Global Shares Slip Ahead of Central Bank Meetings

Global Shares Slip Ahead of Central Bank Meetings
A currency trader passes by screens showing the Korea Composite Stock Price Index (KOSPI) and the foreign exchange rate between U.S. dollar and South Korean won, right, at the foreign exchange dealing room of the KEB Hana Bank headquarters in Seoul, South Korea, on Feb. 3, 2022. (Ahn Young-joon/AP Photo)
The Associated Press

BANGKOK—Shares slipped in Europe on Thursday after a mixed session in Asia, with markets in China still closed for Lunar New Year holidays.

U.S. futures also were lower as investors watched for updates on monetary policy from the Bank of England and European Central Bank, mindful of the Federal Reserve's plans to begin raising interest rates in March.

The Bank of England was expected to raise interest rates again Thursday, putting the United Kingdom far ahead of the rest of Europe and the U.S. in moving to tame surging inflation that is squeezing consumers and businesses.

In contrast, the European Central Bank doesn’t plan to raise rates until 2023 despite record inflation, blaming it on temporary factors. But it has decided the economic recovery is strong enough to start carefully dialing back some of its stimulus efforts over the next year. It also meets Thursday.

“Although ECB President Lagarde stated last week that the central bank has no motive to move as quickly as the Fed, pressure on the central bank to decrease support is increasing," Naeem Aslam of Avatrade said in a commentary.

Germany's DAX lost 0.5 percent to 15,531.97, while the CAC 40 in Paris shed 0.4 percent to 7,099.12. Britain's FTSE 100 edged 0.1 percent lower, to 7,574.69.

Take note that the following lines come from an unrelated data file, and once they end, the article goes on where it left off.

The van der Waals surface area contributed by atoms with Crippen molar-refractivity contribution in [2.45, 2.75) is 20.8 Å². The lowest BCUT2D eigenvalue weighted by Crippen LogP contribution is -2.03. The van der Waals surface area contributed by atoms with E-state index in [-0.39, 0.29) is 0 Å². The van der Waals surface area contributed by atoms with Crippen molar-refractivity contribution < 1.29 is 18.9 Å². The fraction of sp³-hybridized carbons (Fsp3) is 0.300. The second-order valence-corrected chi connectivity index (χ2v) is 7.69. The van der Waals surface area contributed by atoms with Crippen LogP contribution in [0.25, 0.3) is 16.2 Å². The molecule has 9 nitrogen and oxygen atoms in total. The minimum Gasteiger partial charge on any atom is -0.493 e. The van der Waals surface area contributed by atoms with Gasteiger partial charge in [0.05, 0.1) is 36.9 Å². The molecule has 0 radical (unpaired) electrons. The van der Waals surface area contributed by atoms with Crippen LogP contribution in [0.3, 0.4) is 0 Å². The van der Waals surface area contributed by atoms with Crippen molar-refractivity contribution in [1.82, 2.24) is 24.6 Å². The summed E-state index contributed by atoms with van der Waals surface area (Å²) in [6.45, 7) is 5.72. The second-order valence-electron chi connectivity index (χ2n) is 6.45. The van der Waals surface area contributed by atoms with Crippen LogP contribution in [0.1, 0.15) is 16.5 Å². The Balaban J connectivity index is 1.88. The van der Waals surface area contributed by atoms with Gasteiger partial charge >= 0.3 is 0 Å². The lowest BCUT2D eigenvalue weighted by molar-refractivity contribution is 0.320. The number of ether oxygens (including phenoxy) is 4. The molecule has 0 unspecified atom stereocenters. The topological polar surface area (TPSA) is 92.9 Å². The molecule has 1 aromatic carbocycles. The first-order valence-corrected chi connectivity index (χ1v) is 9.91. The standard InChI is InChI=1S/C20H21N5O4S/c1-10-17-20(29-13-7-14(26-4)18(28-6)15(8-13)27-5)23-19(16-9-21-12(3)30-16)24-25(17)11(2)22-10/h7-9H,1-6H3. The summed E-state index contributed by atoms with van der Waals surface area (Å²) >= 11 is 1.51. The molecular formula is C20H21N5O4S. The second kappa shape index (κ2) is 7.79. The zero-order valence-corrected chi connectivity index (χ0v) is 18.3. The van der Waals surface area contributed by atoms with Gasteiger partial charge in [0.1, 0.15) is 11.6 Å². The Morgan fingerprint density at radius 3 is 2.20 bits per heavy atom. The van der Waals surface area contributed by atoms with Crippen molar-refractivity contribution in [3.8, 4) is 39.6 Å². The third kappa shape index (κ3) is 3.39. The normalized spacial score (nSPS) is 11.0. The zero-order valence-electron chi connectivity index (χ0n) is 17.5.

The future for the S&P 500 slipped 1 percent, while that for the Dow Jones Industrial Average gave up 0.3 percent.

Investors have been reviewing the latest round of corporate earnings to gauge the damage that rising costs on different industries and consider how companies will deal with inflation moving forward.

Most companies that have reported results for the last three months of 2021 have delivered earnings and revenue that topped forecasts, despite the higher costs they face due to rising inflation.

But Facebook parent company Meta Platforms saw its share price plunge 22.9 percent in after-hours trading after its latest quarterly earnings did not meet Wall Street estimates.

Oil prices fell after major oil-producing countries decided Wednesday to stick with their plan to just a bit more oil to the global economy. That will likely keep prices near their highest levels in seven years. The 23-member OPEC+ alliance opted to add 400,000 barrels per day in March.

U.S. benchmark crude oil lost 93 cents to $87.33 per barrel in electronic trading on the New York Mercantile Exchange. It had gained 6 cents to $88.26 per barrel on Wednesday.

Brent crude, the basis for pricing international oils, lost 84 cents to $88.63 per barrel.

In Asia, Tokyo’s Nikkei 225 index lost 1.1 percent to 27,241.31 while the S&P/ASX 200 gave up 0.1 percent to 7,078.00. Seoul’s Kospi climbed 1.7 percent to 2,707.82, catching up on earlier gains elsewhere after markets in South Korea reopened from holidays.

Wednesday on Wall Street, the S&P 500 rose 0.9 percent to 4,589.38. The Dow Jones Industrial Average rose 0.6 percent to 35,629.33 and the Nasdaq added 0.5 percent to 14,417.55. The indexes are on pace for solid gains this week.

Small company stocks bucked the broader market rally. The Russell 2000 index fell 1 percent to 2,029.52.

Bond yields fell. The yield on the 10-year Treasury fell to 1.77 percent from 1.80 percent late Tuesday.

Markets are facing various threats including rising inflation, the prospect of higher interest rates, potential conflict in Ukraine, and COVID-19′s continued to drag on economic recoveries.

With inflation at a 40-year high, rising costs are threatening profit margins and putting pressure on consumer spending. The Federal Reserve intends to raise interest rates to try to tamp down price increases. Investors expect the first rate hike in March and at least three more in 2022.

In other trading, the U.S. dollar was unchanged at 114.43 Japanese yen. The euro was flat at $1.1306.

By Elaine Kurtenbach